Is a GED better than a PhD?

I come from a family background that was conflicted on the question of education. On the one hand, my grandparents (who raised me from the time I was three) realized that whatever hope I was to have of a better life than they’d had hinged on school. As such, there was never a moment in my life, once I was old enough to grasp the concept of what school was, when I didn’t simply assume that I’d go to college.

Growing up, I understood that learning came first. My grandmother taught me to read when I was four, and by the time I entered first grade I was reading on the fourth grade level, at least. My grandfather taught me math, and when I was five I could do fairly complicated problem strings that included long division. If there was homework to do, that came before play, and it was made clear that if my grades ever slipped, I wouldn’t be allowed to play sports at all. If I made an A they were happy. If I made an A- they were rather pointed in wanting to know what had gone wrong. Bs were unacceptable, and if I’d made a C I simply wouldn’t have gone home.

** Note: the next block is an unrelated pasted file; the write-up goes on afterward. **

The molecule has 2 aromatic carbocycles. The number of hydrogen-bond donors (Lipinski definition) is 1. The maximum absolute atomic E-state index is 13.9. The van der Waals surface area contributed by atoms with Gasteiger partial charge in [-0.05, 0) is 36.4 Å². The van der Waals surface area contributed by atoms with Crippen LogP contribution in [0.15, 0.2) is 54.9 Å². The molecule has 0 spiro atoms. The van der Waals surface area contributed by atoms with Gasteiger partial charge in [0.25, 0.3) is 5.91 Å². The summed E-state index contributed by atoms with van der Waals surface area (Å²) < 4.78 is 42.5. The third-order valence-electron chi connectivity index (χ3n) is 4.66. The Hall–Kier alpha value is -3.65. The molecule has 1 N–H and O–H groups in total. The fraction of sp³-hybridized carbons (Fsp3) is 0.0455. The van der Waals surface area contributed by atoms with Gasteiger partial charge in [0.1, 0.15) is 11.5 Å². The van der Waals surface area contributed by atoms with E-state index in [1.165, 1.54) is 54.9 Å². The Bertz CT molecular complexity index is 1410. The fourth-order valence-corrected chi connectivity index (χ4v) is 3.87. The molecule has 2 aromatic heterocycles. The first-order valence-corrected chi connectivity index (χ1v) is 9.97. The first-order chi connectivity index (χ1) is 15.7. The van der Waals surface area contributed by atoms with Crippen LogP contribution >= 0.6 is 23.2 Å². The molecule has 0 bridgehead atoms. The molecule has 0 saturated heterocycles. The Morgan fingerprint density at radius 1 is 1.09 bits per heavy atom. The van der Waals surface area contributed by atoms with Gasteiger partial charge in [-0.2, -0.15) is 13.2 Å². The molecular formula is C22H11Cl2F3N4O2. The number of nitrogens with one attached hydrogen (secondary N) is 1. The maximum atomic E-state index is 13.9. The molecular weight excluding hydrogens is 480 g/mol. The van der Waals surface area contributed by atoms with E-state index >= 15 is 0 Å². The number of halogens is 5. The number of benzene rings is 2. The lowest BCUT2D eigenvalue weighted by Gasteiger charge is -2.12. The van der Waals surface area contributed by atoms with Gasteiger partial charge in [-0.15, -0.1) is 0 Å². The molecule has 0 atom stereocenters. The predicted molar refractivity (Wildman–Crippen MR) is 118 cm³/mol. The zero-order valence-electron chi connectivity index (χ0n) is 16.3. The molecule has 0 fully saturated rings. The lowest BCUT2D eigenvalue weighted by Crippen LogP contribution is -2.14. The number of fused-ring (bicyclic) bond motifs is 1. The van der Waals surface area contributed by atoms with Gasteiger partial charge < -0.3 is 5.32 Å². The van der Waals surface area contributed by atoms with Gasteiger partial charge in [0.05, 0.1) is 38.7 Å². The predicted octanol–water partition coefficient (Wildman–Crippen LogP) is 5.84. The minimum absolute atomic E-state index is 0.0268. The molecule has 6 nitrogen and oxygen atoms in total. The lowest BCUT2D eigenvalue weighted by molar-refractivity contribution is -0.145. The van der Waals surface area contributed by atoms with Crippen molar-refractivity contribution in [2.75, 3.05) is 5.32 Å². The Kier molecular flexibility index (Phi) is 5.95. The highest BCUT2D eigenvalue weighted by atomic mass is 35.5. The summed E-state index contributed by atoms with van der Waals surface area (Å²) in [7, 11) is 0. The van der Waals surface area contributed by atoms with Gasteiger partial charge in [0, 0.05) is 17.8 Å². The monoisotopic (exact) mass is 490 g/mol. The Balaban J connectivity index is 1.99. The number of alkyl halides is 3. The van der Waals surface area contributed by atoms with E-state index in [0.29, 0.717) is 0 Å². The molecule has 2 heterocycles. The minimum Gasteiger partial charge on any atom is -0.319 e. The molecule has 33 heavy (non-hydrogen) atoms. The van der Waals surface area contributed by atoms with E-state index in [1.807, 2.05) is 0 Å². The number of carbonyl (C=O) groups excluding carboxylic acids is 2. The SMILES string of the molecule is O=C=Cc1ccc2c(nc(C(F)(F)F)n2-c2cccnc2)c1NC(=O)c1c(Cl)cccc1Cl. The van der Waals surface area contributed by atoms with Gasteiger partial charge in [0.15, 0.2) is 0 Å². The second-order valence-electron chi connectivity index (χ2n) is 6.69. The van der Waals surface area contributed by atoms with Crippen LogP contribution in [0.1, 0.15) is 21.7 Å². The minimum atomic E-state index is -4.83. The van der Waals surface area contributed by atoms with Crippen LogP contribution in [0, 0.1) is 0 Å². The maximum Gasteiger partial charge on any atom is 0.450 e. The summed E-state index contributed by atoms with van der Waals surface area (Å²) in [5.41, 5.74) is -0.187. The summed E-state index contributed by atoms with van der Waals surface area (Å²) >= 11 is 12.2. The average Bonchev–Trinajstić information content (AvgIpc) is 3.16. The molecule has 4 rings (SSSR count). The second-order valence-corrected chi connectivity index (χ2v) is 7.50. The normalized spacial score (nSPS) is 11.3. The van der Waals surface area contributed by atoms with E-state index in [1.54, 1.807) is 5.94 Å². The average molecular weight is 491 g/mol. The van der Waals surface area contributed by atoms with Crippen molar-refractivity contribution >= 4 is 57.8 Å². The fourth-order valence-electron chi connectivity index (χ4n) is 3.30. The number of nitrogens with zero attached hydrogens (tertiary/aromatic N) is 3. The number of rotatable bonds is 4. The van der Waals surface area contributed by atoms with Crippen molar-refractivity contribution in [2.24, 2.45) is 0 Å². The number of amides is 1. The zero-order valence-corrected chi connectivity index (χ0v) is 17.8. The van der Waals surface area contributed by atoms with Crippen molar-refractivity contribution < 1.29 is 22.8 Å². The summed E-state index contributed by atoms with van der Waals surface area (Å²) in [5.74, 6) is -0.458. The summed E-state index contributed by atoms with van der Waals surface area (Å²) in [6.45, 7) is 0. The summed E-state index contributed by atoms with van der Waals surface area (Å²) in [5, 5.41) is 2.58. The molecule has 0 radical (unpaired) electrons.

On education, then, there was no compromise. Up to a point, that is.

A Frivolous Young Man

There came a time, not long after I entered Wake Forest University in August of 1979, when I began to learn things that troubled them. I hadn’t gone around the bend politically yet, so that wasn’t a huge problem, but religion certainly was. A number of things were happening around the same time.